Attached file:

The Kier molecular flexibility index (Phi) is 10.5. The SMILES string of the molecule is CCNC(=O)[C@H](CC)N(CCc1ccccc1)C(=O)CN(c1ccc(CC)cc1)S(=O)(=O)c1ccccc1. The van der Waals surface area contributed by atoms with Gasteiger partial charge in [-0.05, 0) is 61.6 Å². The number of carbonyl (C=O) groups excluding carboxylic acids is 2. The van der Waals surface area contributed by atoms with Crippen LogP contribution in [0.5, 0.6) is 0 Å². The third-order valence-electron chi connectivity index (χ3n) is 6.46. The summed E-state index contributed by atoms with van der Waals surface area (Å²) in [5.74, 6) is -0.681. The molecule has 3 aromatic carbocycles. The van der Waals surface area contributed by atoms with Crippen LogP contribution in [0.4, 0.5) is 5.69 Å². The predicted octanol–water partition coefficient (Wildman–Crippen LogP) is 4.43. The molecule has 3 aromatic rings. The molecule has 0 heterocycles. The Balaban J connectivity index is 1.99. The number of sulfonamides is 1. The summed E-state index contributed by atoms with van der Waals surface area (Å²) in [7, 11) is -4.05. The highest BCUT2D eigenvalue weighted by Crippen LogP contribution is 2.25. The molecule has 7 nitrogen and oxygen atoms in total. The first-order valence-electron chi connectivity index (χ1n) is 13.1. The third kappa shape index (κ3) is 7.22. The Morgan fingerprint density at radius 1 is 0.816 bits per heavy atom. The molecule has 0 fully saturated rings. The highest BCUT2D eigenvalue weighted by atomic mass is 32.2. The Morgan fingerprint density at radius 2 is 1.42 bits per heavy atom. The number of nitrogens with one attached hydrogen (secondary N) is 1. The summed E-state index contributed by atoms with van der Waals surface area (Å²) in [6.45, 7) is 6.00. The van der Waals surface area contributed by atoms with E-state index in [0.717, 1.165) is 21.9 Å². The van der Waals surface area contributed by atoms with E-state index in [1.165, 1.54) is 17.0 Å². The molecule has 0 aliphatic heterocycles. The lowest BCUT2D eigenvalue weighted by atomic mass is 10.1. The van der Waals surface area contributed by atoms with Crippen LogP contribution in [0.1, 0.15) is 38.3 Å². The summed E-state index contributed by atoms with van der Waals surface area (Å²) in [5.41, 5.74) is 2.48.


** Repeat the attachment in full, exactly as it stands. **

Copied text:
The Kier molecular flexibility index (Phi) is 10.5. The SMILES string of the molecule is CCNC(=O)[C@H](CC)N(CCc1ccccc1)C(=O)CN(c1ccc(CC)cc1)S(=O)(=O)c1ccccc1. The van der Waals surface area contributed by atoms with Gasteiger partial charge in [-0.05, 0) is 61.6 Å². The number of carbonyl (C=O) groups excluding carboxylic acids is 2. The van der Waals surface area contributed by atoms with Crippen LogP contribution in [0.5, 0.6) is 0 Å². The third-order valence-electron chi connectivity index (χ3n) is 6.46. The summed E-state index contributed by atoms with van der Waals surface area (Å²) in [5.74, 6) is -0.681. The molecule has 3 aromatic carbocycles. The van der Waals surface area contributed by atoms with Crippen LogP contribution in [0.4, 0.5) is 5.69 Å². The predicted octanol–water partition coefficient (Wildman–Crippen LogP) is 4.43. The molecule has 3 aromatic rings. The molecule has 0 heterocycles. The Balaban J connectivity index is 1.99. The number of sulfonamides is 1. The summed E-state index contributed by atoms with van der Waals surface area (Å²) in [7, 11) is -4.05. The highest BCUT2D eigenvalue weighted by Crippen LogP contribution is 2.25. The molecule has 7 nitrogen and oxygen atoms in total. The first-order valence-electron chi connectivity index (χ1n) is 13.1. The third kappa shape index (κ3) is 7.22. The Morgan fingerprint density at radius 1 is 0.816 bits per heavy atom. The molecule has 0 fully saturated rings. The highest BCUT2D eigenvalue weighted by atomic mass is 32.2. The Morgan fingerprint density at radius 2 is 1.42 bits per heavy atom. The number of nitrogens with one attached hydrogen (secondary N) is 1. The summed E-state index contributed by atoms with van der Waals surface area (Å²) in [6.45, 7) is 6.00. The van der Waals surface area contributed by atoms with E-state index in [0.717, 1.165) is 21.9 Å². The van der Waals surface area contributed by atoms with E-state index in [1.165, 1.54) is 17.0 Å². The molecule has 0 aliphatic heterocycles. The lowest BCUT2D eigenvalue weighted by atomic mass is 10.1. The van der Waals surface area contributed by atoms with Crippen LogP contribution in [0.1, 0.15) is 38.3 Å². The summed E-state index contributed by atoms with van der Waals surface area (Å²) in [5.41, 5.74) is 2.48.